The promise held out by the new young stock bred by Markovo Kennels, Seppineau Kennels, and Monte Alban Kennels was unfortunately not fulfilled nearly so well as it could have been in the decade immediately following the Markovo dispersal sale. Of three breeding groups established at the time of the sale, two came to nothing. None of the Monte Alban breeding survived as a pure-strain bloodline. And worst of all, the Markovo stock did not produce as numerous and diverse a population as it could and should have done. Breeding by mid-distance racer Doug Willett concentrated on one mating that gave immediate results on the race trail, and other lines were not given the attention they deserved. During the period from 1975 to 1995 Seppala strain gradually became "painted into a corner" with regard to breeding options, and more and more forced inbreeding began to take place.

 

The Seppala Siberian Sleddog Project

 

 

The Markovo Kennels partners Bragg and Boucher re-entered the field of active Seppala breeding in 1990 shortly after their purchase of a small farm in the north of Spain. In 1993 they returned to Canada to establish the fourth Seppala Kennels in Grizzly Valley, Yukon Territory, bringing with them two dozen Seppalas. Among them was a sleddog imported from Siberia named Shakal iz Solovyev. When the Canadian Kennel Club refused registration to the new Siberia import despite his FCI Export Pedigree, the decision was made to withdraw from the C.K.C. and to seek independent breed status for the Seppala Siberian Sleddog. An intense period of correspondence and negotiation with Agriculture Canada ensued. In 1997 the Working Canine Association of Canada was federally chartered under the Animal Pedigree Act and the Seppala Siberian Sleddog was officially recognised in Canada as an evolving breed under the terms of the Act. In 2005 the International Seppala Association was incorporated in the Yukon Territory as a pedigree record-keeping association for SSSDs in countries outside of Canada.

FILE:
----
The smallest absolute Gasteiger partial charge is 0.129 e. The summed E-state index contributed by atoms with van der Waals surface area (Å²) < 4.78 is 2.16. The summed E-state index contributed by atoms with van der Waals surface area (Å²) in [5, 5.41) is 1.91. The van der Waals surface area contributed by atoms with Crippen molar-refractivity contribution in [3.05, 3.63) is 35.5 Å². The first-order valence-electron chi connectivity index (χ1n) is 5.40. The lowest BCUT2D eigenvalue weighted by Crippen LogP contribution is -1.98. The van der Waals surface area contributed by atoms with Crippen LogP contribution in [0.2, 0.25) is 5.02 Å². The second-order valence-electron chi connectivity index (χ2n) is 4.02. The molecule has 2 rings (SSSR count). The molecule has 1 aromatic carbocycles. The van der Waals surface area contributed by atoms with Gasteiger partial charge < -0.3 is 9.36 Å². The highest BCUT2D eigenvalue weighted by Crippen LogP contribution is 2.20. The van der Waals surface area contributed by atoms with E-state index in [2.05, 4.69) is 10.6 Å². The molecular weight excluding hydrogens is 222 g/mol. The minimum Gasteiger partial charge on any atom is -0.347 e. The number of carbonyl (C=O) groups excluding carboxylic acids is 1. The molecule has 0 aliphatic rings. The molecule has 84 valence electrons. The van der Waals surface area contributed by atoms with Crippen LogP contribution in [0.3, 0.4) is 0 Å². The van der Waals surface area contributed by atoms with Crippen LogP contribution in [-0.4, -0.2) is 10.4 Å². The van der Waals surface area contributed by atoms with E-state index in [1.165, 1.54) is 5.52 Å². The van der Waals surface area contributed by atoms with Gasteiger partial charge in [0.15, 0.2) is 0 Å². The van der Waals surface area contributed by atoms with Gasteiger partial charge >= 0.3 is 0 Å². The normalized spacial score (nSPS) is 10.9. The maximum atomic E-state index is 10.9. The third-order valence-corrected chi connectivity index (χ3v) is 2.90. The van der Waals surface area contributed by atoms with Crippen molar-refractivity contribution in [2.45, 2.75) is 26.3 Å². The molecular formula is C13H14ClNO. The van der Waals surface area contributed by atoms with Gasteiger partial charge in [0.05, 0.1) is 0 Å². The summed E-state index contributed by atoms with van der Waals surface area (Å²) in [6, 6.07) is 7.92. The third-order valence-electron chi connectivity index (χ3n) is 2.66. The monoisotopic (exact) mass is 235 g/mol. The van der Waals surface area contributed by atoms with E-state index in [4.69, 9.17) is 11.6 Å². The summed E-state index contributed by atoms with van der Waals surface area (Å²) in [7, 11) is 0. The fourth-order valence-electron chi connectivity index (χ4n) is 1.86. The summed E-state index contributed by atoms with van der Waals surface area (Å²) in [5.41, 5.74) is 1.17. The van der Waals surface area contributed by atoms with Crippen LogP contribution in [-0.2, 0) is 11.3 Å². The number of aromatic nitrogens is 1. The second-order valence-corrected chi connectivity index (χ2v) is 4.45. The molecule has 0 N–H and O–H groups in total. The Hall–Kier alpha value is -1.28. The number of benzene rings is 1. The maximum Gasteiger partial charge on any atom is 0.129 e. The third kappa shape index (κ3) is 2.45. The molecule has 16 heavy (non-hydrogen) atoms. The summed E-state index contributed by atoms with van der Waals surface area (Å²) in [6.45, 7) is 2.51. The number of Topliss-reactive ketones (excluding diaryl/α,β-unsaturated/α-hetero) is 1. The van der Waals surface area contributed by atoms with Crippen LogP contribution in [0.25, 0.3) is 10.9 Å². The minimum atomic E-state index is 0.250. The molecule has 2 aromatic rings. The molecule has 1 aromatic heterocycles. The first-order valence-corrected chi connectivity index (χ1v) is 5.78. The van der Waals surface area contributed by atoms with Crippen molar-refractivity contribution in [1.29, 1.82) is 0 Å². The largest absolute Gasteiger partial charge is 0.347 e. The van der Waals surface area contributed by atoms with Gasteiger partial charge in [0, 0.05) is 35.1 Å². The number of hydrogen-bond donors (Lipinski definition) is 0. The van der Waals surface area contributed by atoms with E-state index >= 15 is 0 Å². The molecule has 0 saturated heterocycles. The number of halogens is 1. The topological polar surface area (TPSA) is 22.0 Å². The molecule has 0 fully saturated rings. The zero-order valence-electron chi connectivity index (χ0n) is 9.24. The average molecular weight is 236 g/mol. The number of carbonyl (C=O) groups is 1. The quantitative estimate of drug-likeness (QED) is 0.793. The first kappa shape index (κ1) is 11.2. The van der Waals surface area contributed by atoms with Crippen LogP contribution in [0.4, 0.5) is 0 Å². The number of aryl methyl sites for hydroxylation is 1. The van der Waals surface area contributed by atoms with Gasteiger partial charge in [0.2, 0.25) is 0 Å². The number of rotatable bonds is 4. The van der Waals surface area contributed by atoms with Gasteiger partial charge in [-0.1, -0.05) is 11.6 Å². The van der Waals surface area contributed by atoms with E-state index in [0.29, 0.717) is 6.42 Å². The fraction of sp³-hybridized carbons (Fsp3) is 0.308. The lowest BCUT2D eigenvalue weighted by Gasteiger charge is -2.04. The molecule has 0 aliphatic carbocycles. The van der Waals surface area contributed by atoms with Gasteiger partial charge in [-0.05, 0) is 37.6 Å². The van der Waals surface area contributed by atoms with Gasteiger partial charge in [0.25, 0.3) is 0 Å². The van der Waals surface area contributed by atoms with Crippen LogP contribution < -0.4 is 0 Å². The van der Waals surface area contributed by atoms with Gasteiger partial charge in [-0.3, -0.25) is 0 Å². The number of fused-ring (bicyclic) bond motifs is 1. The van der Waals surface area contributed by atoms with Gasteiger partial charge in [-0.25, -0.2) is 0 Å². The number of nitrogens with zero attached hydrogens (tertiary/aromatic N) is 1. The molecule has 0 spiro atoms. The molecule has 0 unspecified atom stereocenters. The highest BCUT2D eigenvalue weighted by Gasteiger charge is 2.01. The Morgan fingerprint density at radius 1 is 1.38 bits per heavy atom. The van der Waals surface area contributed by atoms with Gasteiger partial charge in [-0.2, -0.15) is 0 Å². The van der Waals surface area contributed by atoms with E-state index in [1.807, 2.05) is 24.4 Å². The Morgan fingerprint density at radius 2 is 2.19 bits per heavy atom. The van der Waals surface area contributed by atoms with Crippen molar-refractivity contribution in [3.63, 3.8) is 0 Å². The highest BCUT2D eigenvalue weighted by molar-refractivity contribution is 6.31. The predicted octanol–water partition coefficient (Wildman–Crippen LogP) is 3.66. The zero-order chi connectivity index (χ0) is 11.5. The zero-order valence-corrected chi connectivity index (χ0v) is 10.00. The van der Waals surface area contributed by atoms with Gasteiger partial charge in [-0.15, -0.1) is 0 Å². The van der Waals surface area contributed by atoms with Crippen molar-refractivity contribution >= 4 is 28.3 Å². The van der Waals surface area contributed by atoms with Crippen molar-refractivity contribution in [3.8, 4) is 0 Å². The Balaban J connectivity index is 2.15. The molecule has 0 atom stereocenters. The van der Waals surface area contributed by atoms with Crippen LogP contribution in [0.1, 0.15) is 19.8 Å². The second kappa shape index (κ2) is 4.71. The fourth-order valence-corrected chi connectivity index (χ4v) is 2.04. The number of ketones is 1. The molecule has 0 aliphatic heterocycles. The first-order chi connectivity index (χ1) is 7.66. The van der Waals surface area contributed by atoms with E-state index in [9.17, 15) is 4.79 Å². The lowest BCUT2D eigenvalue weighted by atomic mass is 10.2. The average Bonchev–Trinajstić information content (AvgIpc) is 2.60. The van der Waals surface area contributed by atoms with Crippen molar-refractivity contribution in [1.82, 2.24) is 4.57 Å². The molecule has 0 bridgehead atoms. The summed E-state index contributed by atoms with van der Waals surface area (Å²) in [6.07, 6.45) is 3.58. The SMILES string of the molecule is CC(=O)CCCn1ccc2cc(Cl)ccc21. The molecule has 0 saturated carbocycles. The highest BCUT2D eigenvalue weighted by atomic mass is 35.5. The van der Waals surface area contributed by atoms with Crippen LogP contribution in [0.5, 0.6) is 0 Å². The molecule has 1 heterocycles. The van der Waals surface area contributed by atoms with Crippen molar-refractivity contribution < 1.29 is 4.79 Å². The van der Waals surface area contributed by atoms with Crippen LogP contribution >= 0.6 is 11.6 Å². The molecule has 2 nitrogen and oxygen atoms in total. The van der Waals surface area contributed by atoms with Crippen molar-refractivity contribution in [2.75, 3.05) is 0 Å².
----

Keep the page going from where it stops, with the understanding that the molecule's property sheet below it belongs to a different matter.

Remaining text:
The evolving breed and its founding Project were ignored by the public for the first five years of their existence. A website was first placed online in 1998. It was not until 2002 that the Seppala breed initiative attracted much attention, and then it was of the wrong kind -- in that year the commercial Continental Kennel Club in Walker, LA, licensed its first "breed club," the so-called International Seppala Siberian Sleddog Club, using photographs and text stolen from the Project website, and registered 200 Racing Siberian Huskies of mixed lineage as Seppalas. All this occurred without the knowledge of the SSSD Project and without any prior consultation.